It is widely believed that Vladimir Putinis willing to do anything to assert his power and show that it’s ‘business as usual’ for Kremlin following Yevgeny Prigozhin’s uprising against the Russian Army chiefs and the President himself.
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Although he tried to stay calm while addressing the nation after Wagner Group’s fighters started marching to Moscow and cold-bloodedly exiling Prigozhin to Belarus, the embarrassing situation has left him weakened, experts agree.
To eliminate backstabbing risks, Vladimir Putin has already started a clean-up within the Russian army, secret services and political elite, removing those not fully loyal to him. The crackdown already claimed top general Sergei Surovikin, deputy commander of Russia’s invasion of Ukraine.
To add to his 'business as usual' show, Vladimir Putin also made a bold move launching himself into the crowds during his visit to the Naryn Kala fortress in the Republic of Dagestan two days ago. To experts' surprise, he was more sociable than ever.
They now believe that posing for selfies with people and kissing random children was not Vladimir Putin at all but his body double. Here is what they say.
Meanwhile, Kremlin could be facing another revolt from this paramilitary group that vowed to destroy its 'tyranny'.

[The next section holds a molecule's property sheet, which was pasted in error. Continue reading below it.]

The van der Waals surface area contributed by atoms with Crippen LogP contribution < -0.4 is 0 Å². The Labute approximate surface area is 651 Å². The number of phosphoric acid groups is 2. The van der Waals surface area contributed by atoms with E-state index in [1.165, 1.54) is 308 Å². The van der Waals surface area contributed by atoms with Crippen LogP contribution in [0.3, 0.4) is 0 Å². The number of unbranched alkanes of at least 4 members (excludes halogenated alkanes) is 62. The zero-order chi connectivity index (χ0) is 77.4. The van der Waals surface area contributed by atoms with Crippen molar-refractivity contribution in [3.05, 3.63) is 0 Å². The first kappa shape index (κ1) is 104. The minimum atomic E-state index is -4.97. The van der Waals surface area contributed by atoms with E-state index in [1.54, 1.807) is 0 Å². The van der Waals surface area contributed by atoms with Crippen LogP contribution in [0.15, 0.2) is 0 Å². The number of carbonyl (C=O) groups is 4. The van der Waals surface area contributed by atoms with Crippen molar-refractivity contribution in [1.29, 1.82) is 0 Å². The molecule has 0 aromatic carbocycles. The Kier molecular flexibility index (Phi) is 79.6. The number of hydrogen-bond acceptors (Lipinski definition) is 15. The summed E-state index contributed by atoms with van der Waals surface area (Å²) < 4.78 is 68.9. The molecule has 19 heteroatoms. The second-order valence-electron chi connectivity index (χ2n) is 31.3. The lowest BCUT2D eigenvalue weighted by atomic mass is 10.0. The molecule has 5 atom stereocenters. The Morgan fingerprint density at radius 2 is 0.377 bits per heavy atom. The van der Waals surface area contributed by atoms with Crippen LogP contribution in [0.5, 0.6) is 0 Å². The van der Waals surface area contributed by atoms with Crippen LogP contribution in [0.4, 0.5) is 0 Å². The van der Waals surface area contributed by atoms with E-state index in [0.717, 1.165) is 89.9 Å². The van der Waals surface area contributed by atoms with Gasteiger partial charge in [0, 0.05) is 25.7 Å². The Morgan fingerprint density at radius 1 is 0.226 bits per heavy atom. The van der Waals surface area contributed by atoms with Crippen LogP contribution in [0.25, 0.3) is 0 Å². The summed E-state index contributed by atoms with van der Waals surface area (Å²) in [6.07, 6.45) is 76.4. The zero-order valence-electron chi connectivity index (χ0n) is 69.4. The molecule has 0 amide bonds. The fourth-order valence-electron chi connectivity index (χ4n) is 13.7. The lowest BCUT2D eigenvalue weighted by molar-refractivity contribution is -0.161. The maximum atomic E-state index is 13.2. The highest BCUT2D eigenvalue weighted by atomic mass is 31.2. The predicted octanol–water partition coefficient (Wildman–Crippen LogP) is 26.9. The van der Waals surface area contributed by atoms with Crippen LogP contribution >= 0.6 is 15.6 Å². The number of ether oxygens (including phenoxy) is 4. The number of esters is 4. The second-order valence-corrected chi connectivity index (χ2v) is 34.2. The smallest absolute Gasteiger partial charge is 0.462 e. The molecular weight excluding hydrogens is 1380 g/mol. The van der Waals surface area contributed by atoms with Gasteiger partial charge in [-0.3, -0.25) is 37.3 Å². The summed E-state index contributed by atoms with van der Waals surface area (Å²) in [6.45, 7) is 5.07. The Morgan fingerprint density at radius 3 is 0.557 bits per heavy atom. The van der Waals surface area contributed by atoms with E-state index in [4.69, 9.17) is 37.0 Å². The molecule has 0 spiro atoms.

Russia analyst: Putin is using a stand-in
To demonstrate his lack of fear following the Wagner Group of mercenaries' attempted rebellion, Vladimir Putin made an appearance before crowds of fans in the southern Russian republic of Dagestan.
But the PR move did the opposite effect as it quickly reignited the rumours that the Kremlin leader uses stand-ins.
Visiting the Naryn Kala fortress in Derbent to discuss tourism in the region, Vladimir Putin was shaking hands with excited supporters and posing for selfies.
It was precisely that sociable mode that made analysts suspicious.
Matthew Wyman, a senior lecturer in politics specialising in Russia at the UK's Keele University, found a sudden change in the Kremlin leader’s behaviour ‘extraordinary’ for a person who is ‘highly, highly cautious about who he lets near him’.
There is no question that that was not Vladimir Putin. That was a body double.
Wyman believes it’s ‘totally inconceivable’ for the quarantine-obsessed President to engage with crowds of random people just days after the attempted mutiny.
The expert added:
You are not going to put yourself in any groups of unfamiliar people at all," he said.
Dmitry Peskov: body double rumours ‘yet another lie’
According to Wyman, Vladimir Putin’s body language during his last appearance in Dagestan wasn't typical for him either. The emotionally tight politician ‘just does not act like that’.
The President’s spokesperson Dmitry Peskovdismissed suggestions about stand-ins as ‘yet another lie’ in April.
The controversial security strategy is not completely new for the Kremlin whose irreplaceable leader once revealed that he had been offered to use stand-ins for public appearances in the early 2000s buthe ‘declined these body doubles’.
Wyman didn’t explain how he thought the Kremlin achieves the likeness to make a persuading living copy of Putin.
Meanwhile, Ukrainian secret services who support the speculation, believe that ‘gesturing, body language and earlobes’ are what gives away the stand-ins away.
- Newsweek: ''No Question' Putin Using Body Double After Mutiny—Russia Analyst'